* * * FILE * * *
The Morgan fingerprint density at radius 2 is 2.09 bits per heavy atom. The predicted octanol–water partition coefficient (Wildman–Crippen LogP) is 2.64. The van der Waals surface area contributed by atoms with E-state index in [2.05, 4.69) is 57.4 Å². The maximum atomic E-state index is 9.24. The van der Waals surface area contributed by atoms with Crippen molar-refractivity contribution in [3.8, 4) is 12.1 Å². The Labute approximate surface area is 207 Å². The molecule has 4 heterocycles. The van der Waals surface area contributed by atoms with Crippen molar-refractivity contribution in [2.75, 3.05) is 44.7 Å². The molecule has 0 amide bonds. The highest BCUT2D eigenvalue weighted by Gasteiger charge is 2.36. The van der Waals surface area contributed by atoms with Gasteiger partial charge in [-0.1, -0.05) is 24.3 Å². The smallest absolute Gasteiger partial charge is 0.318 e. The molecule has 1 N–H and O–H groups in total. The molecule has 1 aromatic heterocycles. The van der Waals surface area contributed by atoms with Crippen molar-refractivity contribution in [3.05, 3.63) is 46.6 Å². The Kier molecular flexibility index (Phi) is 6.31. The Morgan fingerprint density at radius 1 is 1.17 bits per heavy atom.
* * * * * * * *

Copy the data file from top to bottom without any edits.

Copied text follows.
The Morgan fingerprint density at radius 2 is 2.09 bits per heavy atom. The predicted octanol–water partition coefficient (Wildman–Crippen LogP) is 2.64. The van der Waals surface area contributed by atoms with E-state index in [2.05, 4.69) is 57.4 Å². The maximum atomic E-state index is 9.24. The van der Waals surface area contributed by atoms with Crippen molar-refractivity contribution in [3.8, 4) is 12.1 Å². The Labute approximate surface area is 207 Å². The molecule has 4 heterocycles. The van der Waals surface area contributed by atoms with Crippen molar-refractivity contribution in [2.75, 3.05) is 44.7 Å². The molecule has 0 amide bonds. The highest BCUT2D eigenvalue weighted by Gasteiger charge is 2.36. The van der Waals surface area contributed by atoms with Gasteiger partial charge in [-0.1, -0.05) is 24.3 Å². The smallest absolute Gasteiger partial charge is 0.318 e. The molecule has 1 N–H and O–H groups in total. The molecule has 1 aromatic heterocycles. The van der Waals surface area contributed by atoms with Crippen molar-refractivity contribution in [3.05, 3.63) is 46.6 Å². The Kier molecular flexibility index (Phi) is 6.31. The Morgan fingerprint density at radius 1 is 1.17 bits per heavy atom.